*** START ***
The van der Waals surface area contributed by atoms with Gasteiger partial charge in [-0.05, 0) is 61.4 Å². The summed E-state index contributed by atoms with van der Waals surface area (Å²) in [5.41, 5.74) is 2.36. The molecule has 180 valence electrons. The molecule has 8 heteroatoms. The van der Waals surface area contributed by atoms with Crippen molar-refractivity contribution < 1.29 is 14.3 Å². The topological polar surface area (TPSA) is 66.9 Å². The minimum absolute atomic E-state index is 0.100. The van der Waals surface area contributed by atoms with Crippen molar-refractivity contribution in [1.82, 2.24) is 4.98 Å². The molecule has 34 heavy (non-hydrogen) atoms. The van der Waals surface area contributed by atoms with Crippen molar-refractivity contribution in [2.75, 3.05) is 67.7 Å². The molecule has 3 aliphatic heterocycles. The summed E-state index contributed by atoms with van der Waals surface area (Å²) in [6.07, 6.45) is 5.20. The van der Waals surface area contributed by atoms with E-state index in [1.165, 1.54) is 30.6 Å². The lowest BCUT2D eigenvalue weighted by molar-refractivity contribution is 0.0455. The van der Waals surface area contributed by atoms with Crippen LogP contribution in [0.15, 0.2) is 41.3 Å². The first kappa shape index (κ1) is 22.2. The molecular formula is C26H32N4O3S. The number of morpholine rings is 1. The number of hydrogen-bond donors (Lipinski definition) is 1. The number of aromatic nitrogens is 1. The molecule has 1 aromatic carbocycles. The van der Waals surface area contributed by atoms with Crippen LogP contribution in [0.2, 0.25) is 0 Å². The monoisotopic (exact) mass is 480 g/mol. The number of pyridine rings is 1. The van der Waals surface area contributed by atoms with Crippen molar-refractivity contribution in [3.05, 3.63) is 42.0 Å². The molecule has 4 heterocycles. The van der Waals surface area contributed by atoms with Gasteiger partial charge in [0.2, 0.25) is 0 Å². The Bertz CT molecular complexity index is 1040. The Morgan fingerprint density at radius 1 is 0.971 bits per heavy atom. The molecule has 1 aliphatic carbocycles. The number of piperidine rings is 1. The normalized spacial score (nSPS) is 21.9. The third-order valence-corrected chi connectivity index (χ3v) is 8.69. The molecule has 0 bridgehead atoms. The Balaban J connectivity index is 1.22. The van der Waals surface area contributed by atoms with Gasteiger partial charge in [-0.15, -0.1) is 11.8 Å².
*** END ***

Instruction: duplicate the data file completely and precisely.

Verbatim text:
The van der Waals surface area contributed by atoms with Gasteiger partial charge in [-0.05, 0) is 61.4 Å². The summed E-state index contributed by atoms with van der Waals surface area (Å²) in [5.41, 5.74) is 2.36. The molecule has 180 valence electrons. The molecule has 8 heteroatoms. The van der Waals surface area contributed by atoms with Crippen molar-refractivity contribution < 1.29 is 14.3 Å². The topological polar surface area (TPSA) is 66.9 Å². The minimum absolute atomic E-state index is 0.100. The van der Waals surface area contributed by atoms with Crippen molar-refractivity contribution in [1.82, 2.24) is 4.98 Å². The molecule has 34 heavy (non-hydrogen) atoms. The van der Waals surface area contributed by atoms with Crippen molar-refractivity contribution in [2.75, 3.05) is 67.7 Å². The molecule has 3 aliphatic heterocycles. The summed E-state index contributed by atoms with van der Waals surface area (Å²) in [6.07, 6.45) is 5.20. The van der Waals surface area contributed by atoms with E-state index in [1.165, 1.54) is 30.6 Å². The lowest BCUT2D eigenvalue weighted by molar-refractivity contribution is 0.0455. The van der Waals surface area contributed by atoms with Crippen LogP contribution in [0.15, 0.2) is 41.3 Å². The first kappa shape index (κ1) is 22.2. The molecular formula is C26H32N4O3S. The number of morpholine rings is 1. The number of hydrogen-bond donors (Lipinski definition) is 1. The number of aromatic nitrogens is 1. The molecule has 1 aromatic carbocycles. The van der Waals surface area contributed by atoms with Crippen LogP contribution in [0.2, 0.25) is 0 Å². The monoisotopic (exact) mass is 480 g/mol. The number of pyridine rings is 1. The van der Waals surface area contributed by atoms with Crippen molar-refractivity contribution in [3.05, 3.63) is 42.0 Å². The molecule has 4 heterocycles. The van der Waals surface area contributed by atoms with Gasteiger partial charge in [0.2, 0.25) is 0 Å². The Bertz CT molecular complexity index is 1040. The Morgan fingerprint density at radius 1 is 0.971 bits per heavy atom. The molecule has 1 aliphatic carbocycles. The number of piperidine rings is 1. The normalized spacial score (nSPS) is 21.9. The third-order valence-corrected chi connectivity index (χ3v) is 8.69. The molecule has 0 bridgehead atoms. The Balaban J connectivity index is 1.22. The van der Waals surface area contributed by atoms with Gasteiger partial charge in [-0.15, -0.1) is 11.8 Å².